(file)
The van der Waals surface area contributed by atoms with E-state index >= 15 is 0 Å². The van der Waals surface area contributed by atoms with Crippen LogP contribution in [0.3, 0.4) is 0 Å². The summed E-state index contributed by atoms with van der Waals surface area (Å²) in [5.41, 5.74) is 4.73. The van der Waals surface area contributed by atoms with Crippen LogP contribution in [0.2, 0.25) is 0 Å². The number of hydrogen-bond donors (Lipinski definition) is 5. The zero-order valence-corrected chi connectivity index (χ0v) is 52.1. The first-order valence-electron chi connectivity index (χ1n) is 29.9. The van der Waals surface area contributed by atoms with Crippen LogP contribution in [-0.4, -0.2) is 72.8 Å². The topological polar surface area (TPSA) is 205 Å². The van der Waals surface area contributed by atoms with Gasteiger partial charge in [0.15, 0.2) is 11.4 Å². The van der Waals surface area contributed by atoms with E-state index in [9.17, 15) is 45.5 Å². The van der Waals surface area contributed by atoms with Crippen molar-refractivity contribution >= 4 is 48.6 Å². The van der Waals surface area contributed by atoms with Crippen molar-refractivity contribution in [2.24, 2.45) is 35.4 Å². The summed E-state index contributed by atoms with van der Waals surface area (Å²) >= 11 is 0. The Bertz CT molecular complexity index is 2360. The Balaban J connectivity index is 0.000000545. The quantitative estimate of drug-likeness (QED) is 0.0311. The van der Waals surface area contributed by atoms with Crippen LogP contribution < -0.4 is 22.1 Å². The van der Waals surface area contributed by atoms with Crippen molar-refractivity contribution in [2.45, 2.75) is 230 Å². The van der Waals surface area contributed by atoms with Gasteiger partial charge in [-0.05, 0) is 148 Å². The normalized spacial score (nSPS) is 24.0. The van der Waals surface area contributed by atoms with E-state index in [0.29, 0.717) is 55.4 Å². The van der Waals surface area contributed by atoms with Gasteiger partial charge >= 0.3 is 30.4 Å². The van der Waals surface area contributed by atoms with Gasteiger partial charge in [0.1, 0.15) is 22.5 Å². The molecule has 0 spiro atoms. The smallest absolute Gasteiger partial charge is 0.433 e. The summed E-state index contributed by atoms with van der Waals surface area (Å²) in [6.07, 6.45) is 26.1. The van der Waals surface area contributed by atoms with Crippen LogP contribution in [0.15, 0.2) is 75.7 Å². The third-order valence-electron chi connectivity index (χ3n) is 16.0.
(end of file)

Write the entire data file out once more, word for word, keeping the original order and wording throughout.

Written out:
The van der Waals surface area contributed by atoms with E-state index >= 15 is 0 Å². The van der Waals surface area contributed by atoms with Crippen LogP contribution in [0.3, 0.4) is 0 Å². The summed E-state index contributed by atoms with van der Waals surface area (Å²) in [5.41, 5.74) is 4.73. The van der Waals surface area contributed by atoms with Crippen LogP contribution in [0.2, 0.25) is 0 Å². The number of hydrogen-bond donors (Lipinski definition) is 5. The zero-order valence-corrected chi connectivity index (χ0v) is 52.1. The first-order valence-electron chi connectivity index (χ1n) is 29.9. The van der Waals surface area contributed by atoms with Crippen LogP contribution in [-0.4, -0.2) is 72.8 Å². The topological polar surface area (TPSA) is 205 Å². The van der Waals surface area contributed by atoms with Gasteiger partial charge in [0.15, 0.2) is 11.4 Å². The van der Waals surface area contributed by atoms with E-state index in [9.17, 15) is 45.5 Å². The van der Waals surface area contributed by atoms with Crippen molar-refractivity contribution >= 4 is 48.6 Å². The van der Waals surface area contributed by atoms with Crippen molar-refractivity contribution in [2.24, 2.45) is 35.4 Å². The summed E-state index contributed by atoms with van der Waals surface area (Å²) >= 11 is 0. The Bertz CT molecular complexity index is 2360. The Balaban J connectivity index is 0.000000545. The quantitative estimate of drug-likeness (QED) is 0.0311. The van der Waals surface area contributed by atoms with Crippen LogP contribution < -0.4 is 22.1 Å². The van der Waals surface area contributed by atoms with Crippen molar-refractivity contribution in [2.45, 2.75) is 230 Å². The van der Waals surface area contributed by atoms with Gasteiger partial charge in [-0.05, 0) is 148 Å². The normalized spacial score (nSPS) is 24.0. The van der Waals surface area contributed by atoms with E-state index in [0.29, 0.717) is 55.4 Å². The van der Waals surface area contributed by atoms with Gasteiger partial charge >= 0.3 is 30.4 Å². The van der Waals surface area contributed by atoms with Gasteiger partial charge in [0.1, 0.15) is 22.5 Å². The molecule has 0 spiro atoms. The smallest absolute Gasteiger partial charge is 0.433 e. The summed E-state index contributed by atoms with van der Waals surface area (Å²) in [6.07, 6.45) is 26.1. The van der Waals surface area contributed by atoms with Crippen LogP contribution in [0.15, 0.2) is 75.7 Å². The third-order valence-electron chi connectivity index (χ3n) is 16.0.